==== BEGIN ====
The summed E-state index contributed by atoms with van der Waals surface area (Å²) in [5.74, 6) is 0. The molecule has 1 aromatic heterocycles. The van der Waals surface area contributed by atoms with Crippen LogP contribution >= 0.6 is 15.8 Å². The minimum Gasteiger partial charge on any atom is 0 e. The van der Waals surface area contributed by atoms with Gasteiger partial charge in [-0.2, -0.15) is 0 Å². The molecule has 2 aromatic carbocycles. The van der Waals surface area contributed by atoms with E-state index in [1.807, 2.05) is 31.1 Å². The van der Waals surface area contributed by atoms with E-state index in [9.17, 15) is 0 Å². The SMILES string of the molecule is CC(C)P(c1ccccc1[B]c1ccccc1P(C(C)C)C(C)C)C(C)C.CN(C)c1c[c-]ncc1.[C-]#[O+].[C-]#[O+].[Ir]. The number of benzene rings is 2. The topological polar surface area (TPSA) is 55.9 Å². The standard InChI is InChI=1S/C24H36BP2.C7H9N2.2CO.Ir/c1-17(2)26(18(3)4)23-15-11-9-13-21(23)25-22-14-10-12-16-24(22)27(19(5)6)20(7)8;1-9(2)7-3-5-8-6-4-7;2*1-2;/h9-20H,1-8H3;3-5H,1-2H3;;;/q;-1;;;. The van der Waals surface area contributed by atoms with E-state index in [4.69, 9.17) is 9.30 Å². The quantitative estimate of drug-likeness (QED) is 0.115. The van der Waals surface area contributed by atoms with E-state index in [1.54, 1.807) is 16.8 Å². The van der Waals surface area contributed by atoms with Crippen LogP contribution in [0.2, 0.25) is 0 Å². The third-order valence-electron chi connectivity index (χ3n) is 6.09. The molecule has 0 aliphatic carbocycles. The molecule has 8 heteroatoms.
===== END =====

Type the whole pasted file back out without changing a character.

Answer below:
The summed E-state index contributed by atoms with van der Waals surface area (Å²) in [5.74, 6) is 0. The molecule has 1 aromatic heterocycles. The van der Waals surface area contributed by atoms with Crippen LogP contribution >= 0.6 is 15.8 Å². The minimum Gasteiger partial charge on any atom is 0 e. The van der Waals surface area contributed by atoms with Gasteiger partial charge in [-0.2, -0.15) is 0 Å². The molecule has 2 aromatic carbocycles. The van der Waals surface area contributed by atoms with E-state index in [1.807, 2.05) is 31.1 Å². The van der Waals surface area contributed by atoms with E-state index in [9.17, 15) is 0 Å². The SMILES string of the molecule is CC(C)P(c1ccccc1[B]c1ccccc1P(C(C)C)C(C)C)C(C)C.CN(C)c1c[c-]ncc1.[C-]#[O+].[C-]#[O+].[Ir]. The number of benzene rings is 2. The topological polar surface area (TPSA) is 55.9 Å². The standard InChI is InChI=1S/C24H36BP2.C7H9N2.2CO.Ir/c1-17(2)26(18(3)4)23-15-11-9-13-21(23)25-22-14-10-12-16-24(22)27(19(5)6)20(7)8;1-9(2)7-3-5-8-6-4-7;2*1-2;/h9-20H,1-8H3;3-5H,1-2H3;;;/q;-1;;;. The van der Waals surface area contributed by atoms with E-state index in [4.69, 9.17) is 9.30 Å². The quantitative estimate of drug-likeness (QED) is 0.115. The van der Waals surface area contributed by atoms with E-state index in [1.54, 1.807) is 16.8 Å². The van der Waals surface area contributed by atoms with Crippen LogP contribution in [0.2, 0.25) is 0 Å². The third-order valence-electron chi connectivity index (χ3n) is 6.09. The molecule has 0 aliphatic carbocycles. The molecule has 8 heteroatoms.